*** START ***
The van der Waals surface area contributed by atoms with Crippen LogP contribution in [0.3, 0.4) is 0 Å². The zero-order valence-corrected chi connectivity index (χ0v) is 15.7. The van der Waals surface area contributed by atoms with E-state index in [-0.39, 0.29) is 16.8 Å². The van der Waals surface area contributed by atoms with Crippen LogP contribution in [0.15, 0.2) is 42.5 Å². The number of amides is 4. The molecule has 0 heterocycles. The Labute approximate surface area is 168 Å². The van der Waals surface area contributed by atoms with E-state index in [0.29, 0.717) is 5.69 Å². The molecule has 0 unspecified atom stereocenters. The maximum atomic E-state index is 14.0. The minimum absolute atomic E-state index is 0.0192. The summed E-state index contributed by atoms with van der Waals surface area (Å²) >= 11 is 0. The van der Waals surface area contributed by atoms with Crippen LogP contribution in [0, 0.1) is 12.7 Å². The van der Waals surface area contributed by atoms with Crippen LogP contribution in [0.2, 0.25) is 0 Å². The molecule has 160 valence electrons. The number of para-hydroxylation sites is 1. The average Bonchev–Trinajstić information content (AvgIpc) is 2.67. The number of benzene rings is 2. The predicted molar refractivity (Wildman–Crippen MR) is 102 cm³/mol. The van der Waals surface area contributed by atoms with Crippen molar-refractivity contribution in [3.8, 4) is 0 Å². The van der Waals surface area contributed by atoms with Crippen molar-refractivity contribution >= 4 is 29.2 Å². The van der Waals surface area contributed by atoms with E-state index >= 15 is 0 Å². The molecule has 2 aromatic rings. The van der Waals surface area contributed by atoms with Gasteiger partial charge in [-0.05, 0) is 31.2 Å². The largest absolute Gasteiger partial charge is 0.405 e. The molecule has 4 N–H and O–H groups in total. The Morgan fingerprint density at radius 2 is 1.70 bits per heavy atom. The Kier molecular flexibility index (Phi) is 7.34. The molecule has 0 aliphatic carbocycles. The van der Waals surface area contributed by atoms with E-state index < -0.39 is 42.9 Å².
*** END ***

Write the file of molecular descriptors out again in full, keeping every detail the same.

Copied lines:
The van der Waals surface area contributed by atoms with Crippen LogP contribution in [0.3, 0.4) is 0 Å². The zero-order valence-corrected chi connectivity index (χ0v) is 15.7. The van der Waals surface area contributed by atoms with E-state index in [-0.39, 0.29) is 16.8 Å². The van der Waals surface area contributed by atoms with Crippen LogP contribution in [0.15, 0.2) is 42.5 Å². The number of amides is 4. The molecule has 0 heterocycles. The Labute approximate surface area is 168 Å². The van der Waals surface area contributed by atoms with E-state index in [0.29, 0.717) is 5.69 Å². The molecule has 0 unspecified atom stereocenters. The maximum atomic E-state index is 14.0. The minimum absolute atomic E-state index is 0.0192. The summed E-state index contributed by atoms with van der Waals surface area (Å²) >= 11 is 0. The van der Waals surface area contributed by atoms with Crippen LogP contribution in [0, 0.1) is 12.7 Å². The van der Waals surface area contributed by atoms with Crippen LogP contribution in [0.2, 0.25) is 0 Å². The molecule has 160 valence electrons. The number of para-hydroxylation sites is 1. The average Bonchev–Trinajstić information content (AvgIpc) is 2.67. The number of benzene rings is 2. The predicted molar refractivity (Wildman–Crippen MR) is 102 cm³/mol. The van der Waals surface area contributed by atoms with Crippen molar-refractivity contribution in [3.8, 4) is 0 Å². The van der Waals surface area contributed by atoms with Crippen molar-refractivity contribution >= 4 is 29.2 Å². The van der Waals surface area contributed by atoms with E-state index >= 15 is 0 Å². The molecule has 2 aromatic rings. The van der Waals surface area contributed by atoms with Gasteiger partial charge in [-0.05, 0) is 31.2 Å². The largest absolute Gasteiger partial charge is 0.405 e. The molecule has 4 N–H and O–H groups in total. The Morgan fingerprint density at radius 2 is 1.70 bits per heavy atom. The Kier molecular flexibility index (Phi) is 7.34. The molecule has 0 aliphatic carbocycles. The van der Waals surface area contributed by atoms with E-state index < -0.39 is 42.9 Å².